Jean Webster’s “Just Patty” and “When Patty Went to College”

I had one of those moments the other day when I just didn’t know what I wanted to read.  The perils of too much choice…

Anyway, I flipped through my ereader thinking “Fantasy, nope, historical romance, nah, urban fantasy, nooooo…”, and then came across my copy of Jean Webster‘s “Daddy-Long-Legs”, which is one of my all-time favourite books (both Kailana @ The Written World and Ana @ The Book Smugglers reviewed it fairly recently).  And I was sort of tempted, but I had just re-read the book back in November and wanted to give it a little longer so that the story’s ridiculous charm could once again take me by surprise on my next re-read (am I the only one who thinks that way?).

But it had given me an idea – I checked, and sure enough, I had two other unread Jean Webster books – “Just Patty” and “When Patty Went to College” (both public domain, and I’ve linked to the versions, which are usually well-formatted).

Not knowing anything about either of them, I picked “Just Patty” and within ten minutes, was completely engrossed in the book.  Rather than a novel as such, “Just Patty” is a collection of short stories about Patty and her school friends at boarding school.  The first story sets the scene, introducing Patty and her two best friends, as well as the teachers and other pupils who we get to know better in later stories.

I’m an unashamed fan of old-style school stories, but haven’t read many with American settings.  “Just Patty” is set at St Ursula’s, a “church school” for – and I’m reading in between the lines here – daughters of the more privileged classes.   There was talk of dancing dresses for the evening, games of blindman’s bluff and hoop-rolling, and singing school songs – I’m not sure how typical this was of the times, but I enjoyed this peek at a bygone era.

Patty’s impetuous or “exhilarating” nature is possibly over-emphasised at times, but overall, I thought these were a set of genuinely charming stories.  My favourites were probably the two loosely-linked ones: when Patty decides to make the most of some “unexpected” free time and explores the grounds of a irascible millionaire – outcome predictable, but fun all the same – and a hilarious one about a failed midnight prank and a burglar, which ends on a sweet and uplifting note.

“When Patty Went to College” is in a similar vein, a series of short stories about Patty at a women’s college (Ms Webster went to Vassar, and apparently both this book and “Daddy-Long-Legs” were based on her experience there, which makes it even more fascinating).  Again, the focus is on college life, with Patty making her way though her last year of school in her own happy-go-lucky fashion.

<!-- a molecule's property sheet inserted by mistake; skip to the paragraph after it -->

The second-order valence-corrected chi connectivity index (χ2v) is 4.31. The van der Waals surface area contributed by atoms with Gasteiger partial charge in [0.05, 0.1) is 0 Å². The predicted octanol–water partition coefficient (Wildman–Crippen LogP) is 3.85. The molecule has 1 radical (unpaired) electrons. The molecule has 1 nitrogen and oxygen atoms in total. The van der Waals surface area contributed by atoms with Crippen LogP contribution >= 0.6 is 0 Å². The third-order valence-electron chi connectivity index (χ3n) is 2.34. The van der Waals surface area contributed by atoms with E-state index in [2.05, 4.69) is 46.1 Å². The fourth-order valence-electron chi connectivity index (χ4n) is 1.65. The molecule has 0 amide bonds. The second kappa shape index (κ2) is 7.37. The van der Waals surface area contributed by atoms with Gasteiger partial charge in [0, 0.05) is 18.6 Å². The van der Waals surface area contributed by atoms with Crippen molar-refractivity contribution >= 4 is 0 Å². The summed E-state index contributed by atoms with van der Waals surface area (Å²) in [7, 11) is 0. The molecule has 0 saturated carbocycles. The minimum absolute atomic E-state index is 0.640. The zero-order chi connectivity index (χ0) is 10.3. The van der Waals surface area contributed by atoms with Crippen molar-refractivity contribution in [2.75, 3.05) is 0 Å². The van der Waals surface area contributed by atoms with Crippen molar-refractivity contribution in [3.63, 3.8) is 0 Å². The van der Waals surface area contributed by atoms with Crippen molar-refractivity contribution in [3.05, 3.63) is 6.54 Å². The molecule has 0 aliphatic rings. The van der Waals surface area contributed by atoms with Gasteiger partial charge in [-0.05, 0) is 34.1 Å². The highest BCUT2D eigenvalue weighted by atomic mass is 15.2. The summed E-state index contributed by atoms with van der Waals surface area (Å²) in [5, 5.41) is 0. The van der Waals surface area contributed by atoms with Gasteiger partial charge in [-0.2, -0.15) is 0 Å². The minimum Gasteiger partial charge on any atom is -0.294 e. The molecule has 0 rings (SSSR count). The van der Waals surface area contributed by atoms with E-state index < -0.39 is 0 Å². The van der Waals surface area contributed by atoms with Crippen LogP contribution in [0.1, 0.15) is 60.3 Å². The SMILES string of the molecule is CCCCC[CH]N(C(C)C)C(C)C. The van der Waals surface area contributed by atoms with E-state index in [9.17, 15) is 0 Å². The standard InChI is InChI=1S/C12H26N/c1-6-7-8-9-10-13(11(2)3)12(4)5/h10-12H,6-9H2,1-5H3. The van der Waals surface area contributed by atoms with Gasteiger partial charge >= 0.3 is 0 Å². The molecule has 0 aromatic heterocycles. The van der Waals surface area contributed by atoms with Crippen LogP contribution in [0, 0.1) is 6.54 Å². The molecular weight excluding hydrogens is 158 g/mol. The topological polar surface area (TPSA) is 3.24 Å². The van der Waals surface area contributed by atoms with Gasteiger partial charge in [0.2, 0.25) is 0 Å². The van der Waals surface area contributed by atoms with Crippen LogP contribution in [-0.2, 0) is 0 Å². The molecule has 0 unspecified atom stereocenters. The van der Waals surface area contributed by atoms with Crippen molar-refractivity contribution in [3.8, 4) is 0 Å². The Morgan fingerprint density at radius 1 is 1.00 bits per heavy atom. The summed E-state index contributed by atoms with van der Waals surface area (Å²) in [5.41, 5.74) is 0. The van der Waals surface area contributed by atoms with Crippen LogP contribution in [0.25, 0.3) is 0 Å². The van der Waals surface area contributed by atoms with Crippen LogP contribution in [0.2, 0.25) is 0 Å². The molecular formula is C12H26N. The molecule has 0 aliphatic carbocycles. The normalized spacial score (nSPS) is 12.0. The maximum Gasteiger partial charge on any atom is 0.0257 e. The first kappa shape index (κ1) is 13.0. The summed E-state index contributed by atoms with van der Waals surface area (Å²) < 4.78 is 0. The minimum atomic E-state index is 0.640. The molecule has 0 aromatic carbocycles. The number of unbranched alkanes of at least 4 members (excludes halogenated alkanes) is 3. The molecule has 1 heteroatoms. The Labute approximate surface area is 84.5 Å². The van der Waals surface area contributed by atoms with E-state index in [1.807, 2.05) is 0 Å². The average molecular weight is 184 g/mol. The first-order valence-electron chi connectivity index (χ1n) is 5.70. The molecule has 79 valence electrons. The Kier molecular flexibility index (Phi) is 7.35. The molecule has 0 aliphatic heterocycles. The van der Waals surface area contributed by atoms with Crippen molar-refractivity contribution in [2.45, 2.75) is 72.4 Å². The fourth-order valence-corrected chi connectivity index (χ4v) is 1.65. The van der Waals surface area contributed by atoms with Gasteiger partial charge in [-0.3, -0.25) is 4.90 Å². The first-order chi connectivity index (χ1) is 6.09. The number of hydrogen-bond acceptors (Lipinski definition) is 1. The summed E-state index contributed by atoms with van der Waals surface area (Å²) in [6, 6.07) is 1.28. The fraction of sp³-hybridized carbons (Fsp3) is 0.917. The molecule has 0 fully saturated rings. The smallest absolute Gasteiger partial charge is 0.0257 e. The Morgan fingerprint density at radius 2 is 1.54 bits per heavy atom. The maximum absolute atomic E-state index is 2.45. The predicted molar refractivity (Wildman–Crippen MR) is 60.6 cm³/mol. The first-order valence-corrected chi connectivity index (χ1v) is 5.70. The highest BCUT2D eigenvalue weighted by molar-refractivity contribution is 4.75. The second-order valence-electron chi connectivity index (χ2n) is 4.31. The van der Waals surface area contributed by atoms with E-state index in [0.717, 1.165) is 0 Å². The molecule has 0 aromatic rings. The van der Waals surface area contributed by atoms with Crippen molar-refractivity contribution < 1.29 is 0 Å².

I didn’t realise until now that “When Patty Went to College” was actually written before “Just Patty” (and was Ms Webster’s first book), but it makes sense – I was somewhat puzzled by the lack of connection between the Patty of the boarding school days and the college-age Patty, and I have to say that while I liked the former book, it felt slightly less finished than “Just Patty”.

There is some moralising in these stories, some coming across as more heavy-handed than the others, but I expected that from books written in the first decade of the 20th century and aimed at children/young adults.  If anything, I thought there was some rather modern thinking in these books – women’s rights and socialism were amongst themes included in these books, and obviously women’s education.  Bearing in mind when these were written, there is also some stereotyping around various socioeconomic groups, so be forewarned if these elements bother you.

“Daddy-Long-Legs” still remains my favourite Jean Webster, but the two Patty books were certainly worth reading, both entertaining reads in their own right, with the bonus of providing an insight into life and norms in the early 1900s.  I’ve now grabbed Jean Webster’s other books from and am hoping they are just as fun.

8 thoughts on “Jean Webster’s “Just Patty” and “When Patty Went to College”

  1. You should link to your review on – or even cut it into two parts and post it there. Not many people review those public domain books there.

    Yay for Daddy Long-Legs! I also quite liked Dear Enemy, but there are some problematic views in that one.

    • Agree on Dear Enemy – I only discovered there was a DLL sequel a couple of years back. I did read the reviews before buying it, and so was forewarned about the ideas it contained. I’m glad I didn’t go into it blindly, but I think it’s part of reading books written in an earlier era and it is interesting to get a feel about what was acceptable or not at that point in time.

      I don’t find myself reading reviews on very often, though that’s probably because I go there to see if specific titles are in the public domain as opposed to browsing. I will get this posted to Goodreads soon (she says, “soon” probably being a very subjective term) and will probably have to split this post into two – hmm…

    • Oh, I enjoyed it, but it was a total change in pace from the other books I’ve been reading recently.

      And I can’t quite decide whether TBR piles are a blessing or not – there is something to be said for not having a choice…

  2. Ohh how cute! I enjoy this style of young adult books set at the beginning of the 20th Century. My favorites are the Anne of Green Gables books by Canadian author Lucy Maud Montgomery. I just love the Prince Edward Island setting in the first few books, characters, and well… everything. 🙂

    • It was a refreshing read! And while I liked LMM’s Anne books (Rilla of Ingleside is my favourite), I loved her Emily books more – did you ever read those? They’re also set on PEI, but with a different set of characters (though I think the Cuthberts/Blythes may be mentioned in passing), and are just lovely.

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